As I would recommend one should.

If you’re Hercules and need to run higher torque than most, the Ultimate will give a bit of extra overhead and allow you to run closer to 1:1 with a lot of cars, without clipping, especially in iRacing.

The range of 0.65 to 0.75:1 on the Ultimate will be plenty strong, avoid most clipping and satisfy most needs. Test before you buy, if you can, see what torque-level suits you, and go for that one. Pro is an awesome dd wheel, would easily be my pick, if I were in most people’s shoes.

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That contradicts what @Mika says about clipping, that the strength of the torque from the Simucube (all steering wheels) has nothing to do with clipping, and clipping is from in-game settings only. So I’m a bit confused know.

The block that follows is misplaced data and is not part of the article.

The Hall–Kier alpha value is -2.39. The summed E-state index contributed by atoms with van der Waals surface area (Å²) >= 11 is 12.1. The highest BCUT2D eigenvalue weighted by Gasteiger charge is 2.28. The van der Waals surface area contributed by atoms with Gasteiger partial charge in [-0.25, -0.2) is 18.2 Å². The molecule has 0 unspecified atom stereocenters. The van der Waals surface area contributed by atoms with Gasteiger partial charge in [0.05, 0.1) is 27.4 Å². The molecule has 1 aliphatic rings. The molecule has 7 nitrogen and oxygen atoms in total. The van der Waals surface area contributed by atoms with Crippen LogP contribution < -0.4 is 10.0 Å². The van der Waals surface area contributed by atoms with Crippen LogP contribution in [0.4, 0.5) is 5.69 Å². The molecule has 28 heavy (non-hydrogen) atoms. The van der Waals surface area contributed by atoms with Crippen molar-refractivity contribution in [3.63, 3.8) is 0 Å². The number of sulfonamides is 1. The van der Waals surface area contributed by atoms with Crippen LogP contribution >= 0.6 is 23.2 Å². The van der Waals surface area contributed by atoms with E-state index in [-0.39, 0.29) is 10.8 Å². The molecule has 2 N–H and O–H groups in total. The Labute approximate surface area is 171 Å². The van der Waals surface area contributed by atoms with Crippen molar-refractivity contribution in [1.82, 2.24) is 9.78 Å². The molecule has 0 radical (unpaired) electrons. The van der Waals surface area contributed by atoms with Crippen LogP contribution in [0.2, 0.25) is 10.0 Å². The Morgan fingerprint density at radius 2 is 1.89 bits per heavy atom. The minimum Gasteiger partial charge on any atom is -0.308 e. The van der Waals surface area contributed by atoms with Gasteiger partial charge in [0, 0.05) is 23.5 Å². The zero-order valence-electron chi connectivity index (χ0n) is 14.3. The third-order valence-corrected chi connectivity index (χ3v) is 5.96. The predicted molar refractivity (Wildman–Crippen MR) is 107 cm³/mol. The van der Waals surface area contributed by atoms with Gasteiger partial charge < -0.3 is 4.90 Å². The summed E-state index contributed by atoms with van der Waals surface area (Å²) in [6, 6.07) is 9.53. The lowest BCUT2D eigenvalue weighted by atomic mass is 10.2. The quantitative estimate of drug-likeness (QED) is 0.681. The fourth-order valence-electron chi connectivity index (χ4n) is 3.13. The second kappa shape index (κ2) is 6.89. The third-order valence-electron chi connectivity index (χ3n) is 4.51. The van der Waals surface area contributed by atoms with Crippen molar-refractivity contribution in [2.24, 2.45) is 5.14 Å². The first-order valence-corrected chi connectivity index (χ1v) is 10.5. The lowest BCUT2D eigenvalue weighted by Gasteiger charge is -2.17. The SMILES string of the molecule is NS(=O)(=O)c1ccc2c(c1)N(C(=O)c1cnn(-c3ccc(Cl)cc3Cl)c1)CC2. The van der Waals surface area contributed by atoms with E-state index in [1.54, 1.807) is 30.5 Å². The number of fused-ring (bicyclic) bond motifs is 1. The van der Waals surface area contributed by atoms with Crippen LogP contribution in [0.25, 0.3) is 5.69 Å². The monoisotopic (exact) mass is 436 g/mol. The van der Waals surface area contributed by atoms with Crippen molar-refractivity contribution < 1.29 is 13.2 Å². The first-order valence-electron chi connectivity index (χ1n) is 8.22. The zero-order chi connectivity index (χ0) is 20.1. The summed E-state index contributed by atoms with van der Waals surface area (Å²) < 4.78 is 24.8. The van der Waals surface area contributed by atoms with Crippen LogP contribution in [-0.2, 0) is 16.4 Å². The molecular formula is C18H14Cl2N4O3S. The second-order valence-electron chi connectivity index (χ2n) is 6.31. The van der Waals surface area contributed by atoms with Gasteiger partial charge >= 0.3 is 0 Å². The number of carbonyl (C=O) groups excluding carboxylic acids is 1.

Thank you for the clarification. Regarding current simulators, if I understand you correctly, encoders with such a high resolution are some kind of headroom for future simulators with a higher resolution ffb signal?

Hardly, 22bit encoder already provides 4,194,304 discrete positions. It’s already an overkill precision for all current and foreseeable future sims.
Main advantage was more powerful motor and some Ultimate specific (beta) filters, not sure their usefulness though. Single PSU was also a plus but not anymore since Pro R2 moved to single PSU as well.

Wy back when i started with a g25 then g27 then multiple Thrustmaster wheels. First DD was OSW 30nm then the Ultimate.

Its simple if youre already using all your wheels available torque it will clip if asked to do more. Usually this is more noticable on lower torque bases. Probably the wrong term but the end result is the same as clipping in the game.